If you plan to return or you cannot demonstrate the intention to cease the old state ties for good, then you will file a full-year resident return for the old state and a non-resident return for the new state.
If you received income from a third state or moved more than once, residing in multiple states through the year, then you may be required to file three state tax returns.
Log days & income earned in each state
The state where you are a full-year resident will tax you on income earned from other US states and from income earned abroad. Part-year residency follows the same rule but your worldwide income will be prorated. Therefore, you have to keep a log of days spent in each state.
The amount of tax imposed on non-resident filers depends on the amount of income earned from that state. Remote work for an employer located in a different state is also considered state-sourced income. Thus, you should also keep a log of income earned from the nonresident state. It is simple for wage earners, yet more complex for self-employed individuals. They have to allocate the amount of self-employment income while living in each state.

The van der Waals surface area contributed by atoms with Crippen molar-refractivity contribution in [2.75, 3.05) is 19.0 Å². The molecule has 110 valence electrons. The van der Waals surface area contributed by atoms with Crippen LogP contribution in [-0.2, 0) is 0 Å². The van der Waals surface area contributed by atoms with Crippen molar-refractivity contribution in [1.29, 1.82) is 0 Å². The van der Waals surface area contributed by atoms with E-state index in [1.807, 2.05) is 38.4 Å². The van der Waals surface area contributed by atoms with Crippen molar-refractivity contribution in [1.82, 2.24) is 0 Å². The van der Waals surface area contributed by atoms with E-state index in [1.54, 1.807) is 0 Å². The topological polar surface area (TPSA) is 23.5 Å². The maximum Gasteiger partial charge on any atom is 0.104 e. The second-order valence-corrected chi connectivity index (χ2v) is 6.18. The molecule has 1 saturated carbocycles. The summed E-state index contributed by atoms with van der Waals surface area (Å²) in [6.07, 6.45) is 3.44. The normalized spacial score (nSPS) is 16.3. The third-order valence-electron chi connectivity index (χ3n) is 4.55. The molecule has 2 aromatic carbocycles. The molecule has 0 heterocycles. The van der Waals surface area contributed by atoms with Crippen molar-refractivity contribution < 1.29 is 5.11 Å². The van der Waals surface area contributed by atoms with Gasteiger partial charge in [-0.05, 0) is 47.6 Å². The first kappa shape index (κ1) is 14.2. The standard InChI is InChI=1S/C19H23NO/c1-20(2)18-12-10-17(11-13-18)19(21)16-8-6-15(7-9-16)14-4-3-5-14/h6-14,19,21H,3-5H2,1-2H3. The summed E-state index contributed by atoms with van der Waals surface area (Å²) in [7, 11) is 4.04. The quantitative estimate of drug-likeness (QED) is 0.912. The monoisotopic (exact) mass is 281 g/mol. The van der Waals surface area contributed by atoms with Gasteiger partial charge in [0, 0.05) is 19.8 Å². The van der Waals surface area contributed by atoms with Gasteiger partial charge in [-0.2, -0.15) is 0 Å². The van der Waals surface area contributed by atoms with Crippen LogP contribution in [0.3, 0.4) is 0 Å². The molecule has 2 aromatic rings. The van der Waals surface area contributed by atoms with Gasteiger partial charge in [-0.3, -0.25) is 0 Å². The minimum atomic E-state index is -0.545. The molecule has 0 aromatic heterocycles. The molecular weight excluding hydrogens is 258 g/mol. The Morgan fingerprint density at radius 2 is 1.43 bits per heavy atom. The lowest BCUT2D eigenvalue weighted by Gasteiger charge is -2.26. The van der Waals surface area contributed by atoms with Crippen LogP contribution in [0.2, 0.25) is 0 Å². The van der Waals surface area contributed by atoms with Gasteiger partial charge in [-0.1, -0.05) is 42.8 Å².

Working example: Californians move to Idaho
Here is an example of a California resident who moved with his spouse to Idaho on April 10. The taxpayer is a self-employed web developer; his spouse continued working remotely for a CA employer. They left their house in CA and settled in ID in a rental apartment under a 6-months renewable lease agreement. The family is still hesitant on whether to stay in ID or move elsewhere, yet returning to CA is definitely ruled out.
Their total tax bill will be the same as if they stayed in CA all year, yet the filing obligations are more cumbersome.
In this situation, they will remain full-year tax residents of CA for 2020. They did not take any steps to demonstrate the intention to leave (aside from their personal feelings). They kept a CA drivers’ license, their house is not converted to rental, neither was it listed for sale. They are considered domiciled in CA, absent from the state for a temporary or transitory purpose.